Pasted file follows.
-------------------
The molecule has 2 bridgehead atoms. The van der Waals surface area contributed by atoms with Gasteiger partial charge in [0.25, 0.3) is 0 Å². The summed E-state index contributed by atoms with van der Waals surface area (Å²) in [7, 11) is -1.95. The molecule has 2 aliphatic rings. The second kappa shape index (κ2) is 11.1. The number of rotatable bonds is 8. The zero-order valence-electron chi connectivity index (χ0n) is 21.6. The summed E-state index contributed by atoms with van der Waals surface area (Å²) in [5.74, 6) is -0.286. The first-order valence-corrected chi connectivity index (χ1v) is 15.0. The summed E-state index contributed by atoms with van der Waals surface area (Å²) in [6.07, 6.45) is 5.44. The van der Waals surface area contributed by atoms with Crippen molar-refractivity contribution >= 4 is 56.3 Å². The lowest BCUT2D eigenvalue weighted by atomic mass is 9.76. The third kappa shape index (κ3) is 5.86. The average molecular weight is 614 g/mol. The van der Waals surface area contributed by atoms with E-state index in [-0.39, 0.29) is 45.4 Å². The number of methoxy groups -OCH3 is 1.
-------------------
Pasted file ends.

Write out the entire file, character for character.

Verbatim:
The molecule has 2 bridgehead atoms. The van der Waals surface area contributed by atoms with Gasteiger partial charge in [0.25, 0.3) is 0 Å². The summed E-state index contributed by atoms with van der Waals surface area (Å²) in [7, 11) is -1.95. The molecule has 2 aliphatic rings. The second kappa shape index (κ2) is 11.1. The number of rotatable bonds is 8. The zero-order valence-electron chi connectivity index (χ0n) is 21.6. The summed E-state index contributed by atoms with van der Waals surface area (Å²) in [5.74, 6) is -0.286. The first-order valence-corrected chi connectivity index (χ1v) is 15.0. The summed E-state index contributed by atoms with van der Waals surface area (Å²) in [6.07, 6.45) is 5.44. The van der Waals surface area contributed by atoms with Crippen molar-refractivity contribution >= 4 is 56.3 Å². The lowest BCUT2D eigenvalue weighted by atomic mass is 9.76. The third kappa shape index (κ3) is 5.86. The average molecular weight is 614 g/mol. The van der Waals surface area contributed by atoms with E-state index in [-0.39, 0.29) is 45.4 Å². The number of methoxy groups -OCH3 is 1.